Less than 35% of biodegradable municipal waste generated in 1995
Source: EEA State of the Environment Report 2010.
VITAL WASTE GRAPHICS 3 14
Inefficient strategy No data or data not applicable Preventive tools for each stream
Very efficient strategy for specific stream Useful strategy
Paper and cardboard
Awareness and education Green public procurement 2 Financial incentives Product requirements 1
Voluntary agreements 3
Labelling / certification Technological standards
1 - Prohibited toxic substances, packaging or volume requirements, etc. 2 - Green organizations and public spending. 3 - Environmental targets set in consultation with industry.
Source: adapted from Arcadis, Analysis of the evolution of waste reduction and the scope of waste prevention. A report for the European Commission, 2010.
What is waste for some, is a business op- portunity for others. Indeed, those who produce waste must dispose of it, usually paying for its removal and/or treatment. These costs, however, turn into revenue for other economic activities. Such actors
may therefore not welcome – may even oppose – the overall idea of reducing waste production at source. On the other hand, the production of limited but more homogenous and higher quality waste should prompt more positive reactions.
Apart from transport, the cost of recov- ery, recycling and other waste-related activities should drop, thus improving the profitability of these operations as environmental policies (public, private) slowly turn waste into a resource.
Waste costs vs .
Education / awareness
Sale of recyclables or by-products from recycling
See pp. 16-21
Sorting Collection Transport Treatment Disposal
Waste management See pp. 22-23
Sale of biogas from energy recovery (at landfill or incinerators)
See p. 20
Is waste too profitable to reduce?
Waste taxes and tipping fees at landfill
See p. 33
Technical research Prospective analysis
Waste sector funding (firms, governments, institutions)
See p. 41
Public costs Private revenues
Loss of ecosystem services Biodiversity losses Climate change Health costs See pp. 24-25 See pp. 26-27
VITAL WASTE GRAPHICS 3 15
WASTE WORTH BILLIONS WASTE REVENUES At present, commodity prices are high and state regulations regarding waste have been developed in many countries. 9 As a result of one or both conditions, many jobs and activities benefit from waste. The most numerous are probably informal waste pickers working on landfills in many cities in the developing world. Considering the size of the (legal and illegal) waste market, its economic value, the number of actors and jobs involved, one may wonder how great an obstacle this represents to progress towards much needed reduction of waste generation. A change in the current trend could certainly raise major social and economic issues.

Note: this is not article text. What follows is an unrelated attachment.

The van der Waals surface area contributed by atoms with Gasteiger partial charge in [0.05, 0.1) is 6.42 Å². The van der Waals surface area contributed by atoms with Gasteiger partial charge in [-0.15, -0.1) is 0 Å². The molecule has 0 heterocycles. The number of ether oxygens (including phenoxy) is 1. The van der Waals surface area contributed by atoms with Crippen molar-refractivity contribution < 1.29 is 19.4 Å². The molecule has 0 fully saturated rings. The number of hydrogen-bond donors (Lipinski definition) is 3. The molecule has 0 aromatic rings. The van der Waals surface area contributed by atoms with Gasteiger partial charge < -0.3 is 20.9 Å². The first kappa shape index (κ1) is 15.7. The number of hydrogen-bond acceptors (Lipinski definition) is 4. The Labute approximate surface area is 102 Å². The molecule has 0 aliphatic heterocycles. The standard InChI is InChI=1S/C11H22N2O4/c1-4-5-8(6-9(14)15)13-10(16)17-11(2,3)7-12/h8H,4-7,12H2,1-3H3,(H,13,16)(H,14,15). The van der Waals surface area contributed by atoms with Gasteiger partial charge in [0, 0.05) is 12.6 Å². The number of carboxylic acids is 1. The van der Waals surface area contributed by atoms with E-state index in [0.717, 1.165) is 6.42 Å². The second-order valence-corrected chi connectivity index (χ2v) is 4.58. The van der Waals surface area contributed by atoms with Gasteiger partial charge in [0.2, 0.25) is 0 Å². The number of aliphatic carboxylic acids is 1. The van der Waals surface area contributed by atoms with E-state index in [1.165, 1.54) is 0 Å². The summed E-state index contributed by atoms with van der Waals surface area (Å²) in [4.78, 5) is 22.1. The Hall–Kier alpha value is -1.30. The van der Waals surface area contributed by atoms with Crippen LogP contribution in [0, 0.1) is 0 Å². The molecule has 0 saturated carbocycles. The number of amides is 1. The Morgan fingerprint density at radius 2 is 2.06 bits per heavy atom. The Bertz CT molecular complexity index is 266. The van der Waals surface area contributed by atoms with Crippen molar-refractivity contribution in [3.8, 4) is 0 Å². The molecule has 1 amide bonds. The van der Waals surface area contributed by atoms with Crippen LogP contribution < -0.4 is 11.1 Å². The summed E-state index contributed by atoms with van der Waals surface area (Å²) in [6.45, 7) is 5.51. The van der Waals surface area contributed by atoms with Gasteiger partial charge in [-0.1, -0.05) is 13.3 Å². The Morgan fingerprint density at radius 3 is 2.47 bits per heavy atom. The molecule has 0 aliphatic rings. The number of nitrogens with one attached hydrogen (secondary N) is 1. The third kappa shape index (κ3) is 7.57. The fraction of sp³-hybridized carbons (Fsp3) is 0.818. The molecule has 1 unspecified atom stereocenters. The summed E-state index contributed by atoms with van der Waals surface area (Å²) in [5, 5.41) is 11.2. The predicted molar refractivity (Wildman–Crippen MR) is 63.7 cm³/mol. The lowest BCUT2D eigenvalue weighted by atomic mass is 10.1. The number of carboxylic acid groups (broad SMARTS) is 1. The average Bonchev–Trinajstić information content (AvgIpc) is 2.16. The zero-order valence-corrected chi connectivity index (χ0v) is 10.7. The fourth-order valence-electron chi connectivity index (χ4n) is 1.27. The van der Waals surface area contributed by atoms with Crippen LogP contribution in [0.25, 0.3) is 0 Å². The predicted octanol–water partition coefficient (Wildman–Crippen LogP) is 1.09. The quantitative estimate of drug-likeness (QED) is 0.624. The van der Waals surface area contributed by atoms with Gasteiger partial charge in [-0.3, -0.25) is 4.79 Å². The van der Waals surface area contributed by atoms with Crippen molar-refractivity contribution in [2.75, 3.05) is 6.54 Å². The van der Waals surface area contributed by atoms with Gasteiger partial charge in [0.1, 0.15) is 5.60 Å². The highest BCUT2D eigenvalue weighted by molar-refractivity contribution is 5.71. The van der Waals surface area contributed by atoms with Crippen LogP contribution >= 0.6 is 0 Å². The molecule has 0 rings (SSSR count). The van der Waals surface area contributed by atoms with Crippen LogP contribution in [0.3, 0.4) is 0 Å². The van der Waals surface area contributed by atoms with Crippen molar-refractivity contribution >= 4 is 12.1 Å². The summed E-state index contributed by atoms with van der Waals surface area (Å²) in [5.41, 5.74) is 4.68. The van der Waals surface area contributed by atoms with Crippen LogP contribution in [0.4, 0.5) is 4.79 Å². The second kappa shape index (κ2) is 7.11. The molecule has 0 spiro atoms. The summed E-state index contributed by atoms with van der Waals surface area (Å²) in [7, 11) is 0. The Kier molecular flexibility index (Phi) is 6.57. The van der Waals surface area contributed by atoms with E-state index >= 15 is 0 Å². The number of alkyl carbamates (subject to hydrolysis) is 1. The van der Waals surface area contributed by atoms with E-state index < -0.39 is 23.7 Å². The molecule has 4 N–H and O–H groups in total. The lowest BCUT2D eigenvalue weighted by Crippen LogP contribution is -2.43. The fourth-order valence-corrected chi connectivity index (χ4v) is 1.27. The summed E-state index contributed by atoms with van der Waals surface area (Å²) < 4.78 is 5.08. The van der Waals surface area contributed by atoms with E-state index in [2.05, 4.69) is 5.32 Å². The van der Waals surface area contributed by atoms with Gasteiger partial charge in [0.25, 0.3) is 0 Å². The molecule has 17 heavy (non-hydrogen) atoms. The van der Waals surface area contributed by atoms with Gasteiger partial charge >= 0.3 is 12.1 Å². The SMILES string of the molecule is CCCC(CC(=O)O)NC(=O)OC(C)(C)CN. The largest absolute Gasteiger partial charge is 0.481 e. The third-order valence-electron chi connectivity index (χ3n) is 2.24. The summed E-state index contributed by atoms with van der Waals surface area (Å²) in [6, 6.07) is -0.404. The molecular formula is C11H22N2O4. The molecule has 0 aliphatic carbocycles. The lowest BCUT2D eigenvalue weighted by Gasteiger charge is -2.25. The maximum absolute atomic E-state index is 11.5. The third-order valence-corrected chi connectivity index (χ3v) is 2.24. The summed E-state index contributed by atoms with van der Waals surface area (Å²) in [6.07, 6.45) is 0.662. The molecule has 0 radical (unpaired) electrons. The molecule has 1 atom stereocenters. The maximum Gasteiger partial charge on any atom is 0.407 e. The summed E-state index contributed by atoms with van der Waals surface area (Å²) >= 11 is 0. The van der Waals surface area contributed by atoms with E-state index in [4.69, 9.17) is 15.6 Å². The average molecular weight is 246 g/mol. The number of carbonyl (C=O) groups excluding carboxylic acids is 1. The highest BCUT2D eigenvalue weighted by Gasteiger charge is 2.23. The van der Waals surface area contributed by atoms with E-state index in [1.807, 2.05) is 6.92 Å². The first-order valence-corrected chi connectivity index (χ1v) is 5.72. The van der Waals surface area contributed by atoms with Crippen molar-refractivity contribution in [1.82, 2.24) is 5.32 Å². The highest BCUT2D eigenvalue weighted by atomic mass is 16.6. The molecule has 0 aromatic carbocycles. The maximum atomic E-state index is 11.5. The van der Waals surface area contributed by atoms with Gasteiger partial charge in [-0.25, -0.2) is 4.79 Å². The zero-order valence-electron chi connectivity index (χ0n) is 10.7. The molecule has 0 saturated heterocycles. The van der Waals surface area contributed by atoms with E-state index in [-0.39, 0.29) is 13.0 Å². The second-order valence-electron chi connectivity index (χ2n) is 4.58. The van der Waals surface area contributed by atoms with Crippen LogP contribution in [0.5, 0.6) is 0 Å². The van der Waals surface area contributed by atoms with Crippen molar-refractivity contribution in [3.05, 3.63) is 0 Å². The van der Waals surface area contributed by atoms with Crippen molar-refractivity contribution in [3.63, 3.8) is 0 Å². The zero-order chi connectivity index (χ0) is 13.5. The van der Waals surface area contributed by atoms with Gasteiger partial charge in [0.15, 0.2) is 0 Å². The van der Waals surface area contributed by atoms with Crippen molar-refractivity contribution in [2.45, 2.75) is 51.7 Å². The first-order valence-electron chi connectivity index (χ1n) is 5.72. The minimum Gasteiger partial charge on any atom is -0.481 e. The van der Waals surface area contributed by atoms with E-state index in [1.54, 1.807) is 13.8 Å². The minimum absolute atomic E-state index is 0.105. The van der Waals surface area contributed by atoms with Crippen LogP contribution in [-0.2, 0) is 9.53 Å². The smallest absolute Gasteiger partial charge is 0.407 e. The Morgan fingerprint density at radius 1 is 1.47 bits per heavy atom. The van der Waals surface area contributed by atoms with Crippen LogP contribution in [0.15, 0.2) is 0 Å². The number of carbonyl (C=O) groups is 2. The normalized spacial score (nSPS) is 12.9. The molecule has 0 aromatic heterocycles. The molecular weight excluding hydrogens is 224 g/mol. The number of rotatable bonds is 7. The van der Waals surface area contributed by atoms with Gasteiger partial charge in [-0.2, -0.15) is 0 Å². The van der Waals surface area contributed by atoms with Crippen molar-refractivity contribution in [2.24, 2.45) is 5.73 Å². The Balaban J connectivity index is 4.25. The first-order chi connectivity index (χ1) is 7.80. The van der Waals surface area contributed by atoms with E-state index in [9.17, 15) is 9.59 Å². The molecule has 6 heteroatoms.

In simple economic terms, little profit can be derived from an item produced in significant volume but with little intrinsic value. Indeed, most manu- factured goods lose their initial func- tion when they are consumed or used, bringing down the value of each item to that of its constituent materials. Such is the basic characteristic of waste. So how can the global waste market, worth an estimated US$300 000 mil- lion a year, be so profitable? How can waste turn into a tradable good?
Profit is obviously only possible if rev- enue from waste exceeds the cost of its handling. The waste market is there- fore highly dependent on the price of raw materials and of energy. High pric- es for primary raw materials increase the revenue that can be expected from selling the valued fraction extracted from waste. With metals at the top of the commodity market (in terms of price per volume unit), demand for waste containing metallic elements is extremely high. In several regions
the consumption of metals often ex- ceeds the volume of extracted min- eral ore. Scrap metals, cheaper than the primary material, can therefore constitute the main supply source for whole countries or industrial sectors. 10 Among scrap metals, precious metals present in small amounts in electronic devices and used-vehicle parts, have the highest economic value, and are therefore most attractive. In terms of volume, however, the top scrap metals are still steel, aluminium, copper, zinc
W A S T E
R E C Y C L A B L E S
... INTO A VALUABLE COMMODITY
TURNING A PROBLEM...
From recycled raw material...
POTENTIALLY INTERESTED BUSINESSES
End-of-life vehicles or electronics
STIMULATED RECYCLING BUSINESSES MARKET
Steel industry Electronics manufacturing Car manufacturing Construction industry
Recycled iron Recycled steel Recycled aluminium Recycled copper
dismantling sorting / separating
Clothing industry Packaging industry
Used PET bottles
cutting / shearing / shredding
cleaning / depolluting
Book production Paper-making industry
baling / packaging chemical / thermal processing shipping
... to directly
CONTROL OF THE WASTE [ BEFORE RECOVERY ]